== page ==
― Mihaly Csikszentmihalyi
One of my heroes died yesterday.
Mihaly Csikszentmihalyi wrote two books that hugely influenced my worldview. One day over lunch he agreed with my characterization of the first as an answer to the question of how to find engagement and the second an answer to the question of how to create meaning.
Freud explained great accomplishments as sublimation of cruder instincts like sex and violence into socially accepted activities. Skinner explained great accomplishments as all done in response to rewards and punishment. As a young psychologist, Csikszentmihalyi didn't think either explanation was particularly tied to real people doing real things. For instance, he interviewed a lot of folks who were painting. The thought that they were doing this as some odd diversion of energy that would otherwise go into sex and violence struck him as nonsensical. Nor did any of the painters seem to believe that they'd be rewarded as if they were a Picasso for their efforts or punished if they didn't paint. As Csikszentmihalyi talked to these people, they would often use the term "flow," as in, "I began to paint (or write or rock climb or whatever) and just got into the flow of it." His great insight was that the psychology of engagement was not only one that made us happy but was a route to productivity, creativity, and self development. Being fully engaged not only makes us feel better; it actually makes us better.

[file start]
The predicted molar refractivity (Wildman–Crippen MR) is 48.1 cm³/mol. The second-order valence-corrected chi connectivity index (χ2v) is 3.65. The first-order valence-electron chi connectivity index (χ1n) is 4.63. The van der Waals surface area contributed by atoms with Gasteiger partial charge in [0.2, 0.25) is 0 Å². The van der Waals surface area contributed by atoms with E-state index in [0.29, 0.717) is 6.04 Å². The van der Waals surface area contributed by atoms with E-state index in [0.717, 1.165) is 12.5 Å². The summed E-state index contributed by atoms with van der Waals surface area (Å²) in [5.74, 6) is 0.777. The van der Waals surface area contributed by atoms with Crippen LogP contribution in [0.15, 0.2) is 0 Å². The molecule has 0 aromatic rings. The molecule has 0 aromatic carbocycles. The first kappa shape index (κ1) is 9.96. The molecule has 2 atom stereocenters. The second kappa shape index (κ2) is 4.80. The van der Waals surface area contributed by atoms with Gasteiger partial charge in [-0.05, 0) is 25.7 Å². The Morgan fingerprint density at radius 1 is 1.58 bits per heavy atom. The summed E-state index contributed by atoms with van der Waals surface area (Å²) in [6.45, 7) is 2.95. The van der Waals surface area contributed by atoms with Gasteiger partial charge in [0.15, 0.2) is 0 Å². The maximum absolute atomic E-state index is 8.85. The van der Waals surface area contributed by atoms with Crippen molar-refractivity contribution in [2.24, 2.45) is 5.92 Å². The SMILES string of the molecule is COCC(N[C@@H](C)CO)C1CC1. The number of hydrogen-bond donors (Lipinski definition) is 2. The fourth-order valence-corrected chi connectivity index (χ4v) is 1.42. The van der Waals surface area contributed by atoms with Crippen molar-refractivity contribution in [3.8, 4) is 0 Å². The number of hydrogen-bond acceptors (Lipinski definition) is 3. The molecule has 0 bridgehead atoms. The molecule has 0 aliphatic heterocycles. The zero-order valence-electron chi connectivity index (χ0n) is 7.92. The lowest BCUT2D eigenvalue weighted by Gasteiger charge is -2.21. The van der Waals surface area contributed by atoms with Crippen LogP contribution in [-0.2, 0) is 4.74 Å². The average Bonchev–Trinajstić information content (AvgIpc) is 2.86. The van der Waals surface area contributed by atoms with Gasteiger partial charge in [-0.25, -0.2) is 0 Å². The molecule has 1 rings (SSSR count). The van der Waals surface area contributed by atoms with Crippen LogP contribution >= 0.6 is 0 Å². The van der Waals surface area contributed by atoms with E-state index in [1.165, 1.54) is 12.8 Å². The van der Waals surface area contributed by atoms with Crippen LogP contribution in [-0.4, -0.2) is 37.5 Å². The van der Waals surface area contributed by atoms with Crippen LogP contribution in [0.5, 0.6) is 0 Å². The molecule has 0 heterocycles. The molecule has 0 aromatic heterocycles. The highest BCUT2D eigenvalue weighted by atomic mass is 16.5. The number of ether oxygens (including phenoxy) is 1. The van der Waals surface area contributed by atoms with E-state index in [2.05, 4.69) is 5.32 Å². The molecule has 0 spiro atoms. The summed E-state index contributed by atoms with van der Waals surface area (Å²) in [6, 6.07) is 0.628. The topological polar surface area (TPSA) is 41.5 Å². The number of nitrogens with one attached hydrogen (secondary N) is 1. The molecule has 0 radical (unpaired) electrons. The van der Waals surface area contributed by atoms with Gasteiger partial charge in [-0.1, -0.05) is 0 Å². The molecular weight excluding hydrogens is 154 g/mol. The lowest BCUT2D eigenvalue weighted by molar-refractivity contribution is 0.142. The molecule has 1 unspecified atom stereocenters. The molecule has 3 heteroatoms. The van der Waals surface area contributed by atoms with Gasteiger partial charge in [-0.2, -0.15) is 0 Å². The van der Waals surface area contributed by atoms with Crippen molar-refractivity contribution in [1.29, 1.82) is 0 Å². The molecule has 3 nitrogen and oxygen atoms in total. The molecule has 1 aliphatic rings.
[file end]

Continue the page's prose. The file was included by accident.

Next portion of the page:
His Evolving Self never sold as well as Flow but strikes me as even more important. (Apparently I bought it as a gift for my son-in-law at least twice.) Flow was a very successful book and concept but missed something revealed to him when one day he asked a student how his summer was. The student’s eyes lit up as he told Csikszentmihalyi about his amazing job of clubbing baby seals for their fur. More innocuously, video games are a marvelous example of tasks that fully engage us – provide flow – but have dubious value outside of the experience of flow they provide. In Evolving Self he explored how lives – how our actions – have meaning. His conclusion wasn’t wildly different from Sartre’s, building on the notion that we have to create our own meaning, creating and finding flow in tasks that contribute to some greater good that lies outside of ourselves. Our lives have meaning as we connect to something bigger than us.
Csikszentmihalyi helped me – and probably millions of people – to better understand how to find and create engagement and meaning. Now that’s a life.